Over the past twelve years I’ve gone through a tremendous spiritual and theological transition. Some friends, pastors, and former church members have been critical of these changes. But many more have found hope and encouragement in my spiritual pilgrimage. Water To Wine is written for all these people. For my critics this is my humble, yet earnest, defense. For those who have found my journey helpful and have asked for some direction, this is it.

    Most of all I wrote Water To Wine for the multitudes of Christians who are sold on Jesus, but have come to feel that pop-Christianity is too watery and too thin. They are right…it is. And I want to help. I hope the story of how I found my way out of cotton-candy Christianity and into a richer and more robust faith may help point these seekers in the right direction. Perhaps you are one of them.

    Instead of trying to reproduce the book in this blog post, I want to share a thousand words — a thousand words selected from throughout the introductory first chapter. I hope it will whet your appetite.

    BZ
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  • The Magi and I (An Epiphany Post)

    journey-of-the-magi

    T.S. Eliot’s poem Journey of the Magi with my quasi-interpretation of it. Which is more than an interpretation — it’s also a kind of autobiographical confession; for I too have had a hard time of it. And like Eliot’s Magi I would do it all over again.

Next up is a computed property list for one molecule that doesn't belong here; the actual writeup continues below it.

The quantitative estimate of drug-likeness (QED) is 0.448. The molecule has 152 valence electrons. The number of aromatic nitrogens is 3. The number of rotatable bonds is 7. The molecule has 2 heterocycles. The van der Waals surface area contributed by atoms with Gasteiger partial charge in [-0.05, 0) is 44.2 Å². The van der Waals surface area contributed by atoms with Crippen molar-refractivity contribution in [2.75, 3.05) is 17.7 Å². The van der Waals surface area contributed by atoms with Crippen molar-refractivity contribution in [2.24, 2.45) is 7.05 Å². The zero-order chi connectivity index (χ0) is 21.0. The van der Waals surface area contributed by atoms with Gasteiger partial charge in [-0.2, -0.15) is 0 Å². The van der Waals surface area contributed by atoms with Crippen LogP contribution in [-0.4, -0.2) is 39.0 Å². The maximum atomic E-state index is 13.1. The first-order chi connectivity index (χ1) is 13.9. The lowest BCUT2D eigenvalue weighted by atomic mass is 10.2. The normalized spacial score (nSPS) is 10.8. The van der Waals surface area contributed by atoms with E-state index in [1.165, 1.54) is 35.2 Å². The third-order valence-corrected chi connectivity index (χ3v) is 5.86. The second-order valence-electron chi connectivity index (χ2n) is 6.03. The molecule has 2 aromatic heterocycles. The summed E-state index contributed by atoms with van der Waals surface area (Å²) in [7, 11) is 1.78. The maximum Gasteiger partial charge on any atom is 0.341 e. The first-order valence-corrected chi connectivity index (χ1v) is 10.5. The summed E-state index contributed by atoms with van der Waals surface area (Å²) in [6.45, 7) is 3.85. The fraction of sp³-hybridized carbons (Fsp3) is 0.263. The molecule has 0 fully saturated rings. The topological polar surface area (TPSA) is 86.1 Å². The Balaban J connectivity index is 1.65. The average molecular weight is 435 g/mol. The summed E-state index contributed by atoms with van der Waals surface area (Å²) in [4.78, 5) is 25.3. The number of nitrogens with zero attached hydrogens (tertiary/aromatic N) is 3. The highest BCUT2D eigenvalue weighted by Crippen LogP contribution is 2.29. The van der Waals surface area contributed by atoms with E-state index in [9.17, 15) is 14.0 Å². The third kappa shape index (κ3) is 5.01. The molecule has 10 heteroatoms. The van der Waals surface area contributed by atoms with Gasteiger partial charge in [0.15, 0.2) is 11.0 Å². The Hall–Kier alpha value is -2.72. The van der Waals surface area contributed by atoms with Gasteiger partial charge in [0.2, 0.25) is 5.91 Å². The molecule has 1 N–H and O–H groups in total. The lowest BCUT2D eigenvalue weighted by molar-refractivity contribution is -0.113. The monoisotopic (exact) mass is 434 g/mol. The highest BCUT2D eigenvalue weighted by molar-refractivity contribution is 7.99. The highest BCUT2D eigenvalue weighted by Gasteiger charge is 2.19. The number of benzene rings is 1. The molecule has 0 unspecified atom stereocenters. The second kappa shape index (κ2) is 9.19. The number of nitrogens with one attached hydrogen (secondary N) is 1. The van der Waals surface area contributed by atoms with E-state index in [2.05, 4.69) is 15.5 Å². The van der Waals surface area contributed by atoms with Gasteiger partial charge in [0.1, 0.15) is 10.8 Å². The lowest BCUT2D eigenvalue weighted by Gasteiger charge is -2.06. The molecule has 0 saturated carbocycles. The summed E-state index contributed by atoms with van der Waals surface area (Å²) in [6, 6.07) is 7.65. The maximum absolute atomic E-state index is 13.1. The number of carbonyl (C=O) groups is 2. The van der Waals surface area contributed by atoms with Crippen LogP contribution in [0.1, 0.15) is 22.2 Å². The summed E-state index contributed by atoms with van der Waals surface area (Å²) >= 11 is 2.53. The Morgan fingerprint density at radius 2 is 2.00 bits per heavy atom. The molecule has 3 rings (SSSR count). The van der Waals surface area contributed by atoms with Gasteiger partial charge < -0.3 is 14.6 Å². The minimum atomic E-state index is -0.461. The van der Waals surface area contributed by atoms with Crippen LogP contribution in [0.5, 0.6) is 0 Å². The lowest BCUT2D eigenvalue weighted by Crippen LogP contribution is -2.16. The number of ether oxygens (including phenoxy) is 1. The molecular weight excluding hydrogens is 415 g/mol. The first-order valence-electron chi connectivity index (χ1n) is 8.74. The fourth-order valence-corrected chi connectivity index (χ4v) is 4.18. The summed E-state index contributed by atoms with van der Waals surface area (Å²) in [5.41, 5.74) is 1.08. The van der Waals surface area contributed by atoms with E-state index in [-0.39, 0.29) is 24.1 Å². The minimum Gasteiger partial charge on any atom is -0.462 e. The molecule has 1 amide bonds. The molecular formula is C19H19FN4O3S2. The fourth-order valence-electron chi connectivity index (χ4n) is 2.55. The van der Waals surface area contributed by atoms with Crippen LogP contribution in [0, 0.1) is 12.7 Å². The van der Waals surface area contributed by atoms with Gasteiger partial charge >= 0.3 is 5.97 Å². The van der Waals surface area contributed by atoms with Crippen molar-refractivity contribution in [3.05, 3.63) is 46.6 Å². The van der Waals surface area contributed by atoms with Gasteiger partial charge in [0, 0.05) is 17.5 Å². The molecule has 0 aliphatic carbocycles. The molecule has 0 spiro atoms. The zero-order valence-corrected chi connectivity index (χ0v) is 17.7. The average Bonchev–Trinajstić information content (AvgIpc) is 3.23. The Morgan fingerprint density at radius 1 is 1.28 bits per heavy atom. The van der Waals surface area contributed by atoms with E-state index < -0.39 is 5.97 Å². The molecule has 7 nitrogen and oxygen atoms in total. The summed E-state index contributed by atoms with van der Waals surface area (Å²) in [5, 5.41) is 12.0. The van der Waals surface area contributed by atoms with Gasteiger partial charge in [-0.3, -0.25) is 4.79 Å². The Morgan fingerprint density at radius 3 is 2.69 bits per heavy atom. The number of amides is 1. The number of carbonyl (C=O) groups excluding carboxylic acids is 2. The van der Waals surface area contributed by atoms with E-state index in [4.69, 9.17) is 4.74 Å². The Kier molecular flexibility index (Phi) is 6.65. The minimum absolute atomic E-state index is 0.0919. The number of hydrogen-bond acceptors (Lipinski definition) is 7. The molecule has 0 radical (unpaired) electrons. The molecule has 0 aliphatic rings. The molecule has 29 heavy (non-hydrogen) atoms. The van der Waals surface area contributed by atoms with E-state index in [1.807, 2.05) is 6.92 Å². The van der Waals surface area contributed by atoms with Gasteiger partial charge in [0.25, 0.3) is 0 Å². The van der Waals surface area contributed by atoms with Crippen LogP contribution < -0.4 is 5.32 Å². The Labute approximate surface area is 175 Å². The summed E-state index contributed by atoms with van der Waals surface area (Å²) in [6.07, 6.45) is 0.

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  • Marked by Mercy in 2016

    2016Prayer

    Marked by Mercy in 2016
    Brian Zahnd

    I’m praying that in 2016 the church would be marked by mercy — that we would walk the world as the pardon of God.

    I wrote these words yesterday following our Wednesday Noon Prayer and Communion service in the Upper Room. As we were praying about the witness of the church in America in the coming year, our prayers took on the theme of mercy.

    We are living in a moment marked by mean-spiritedness. Much of this meanness is directed toward immigrants and refugees, Muslims and foreigners. And, of course, various political factions aim their ire at one another. As we move through the presidential campaigns of 2016, I sadly anticipate the mean-spirited rhetoric to grow worse.

    My prayer is that in 2016 the church would be something other. That instead of conforming to the spirit of the age, the church would model mercy as a Christlike act of nonconformity. Or to say it another way, I’m praying that the church would conform to the mercy of Christ and not to the current zeitgeist of mean-spiritedness. I’m praying that we would walk the world as the pardon of God — a phrase borrowed from G.K. Chesterton’s description of Saint Francis of Assisi.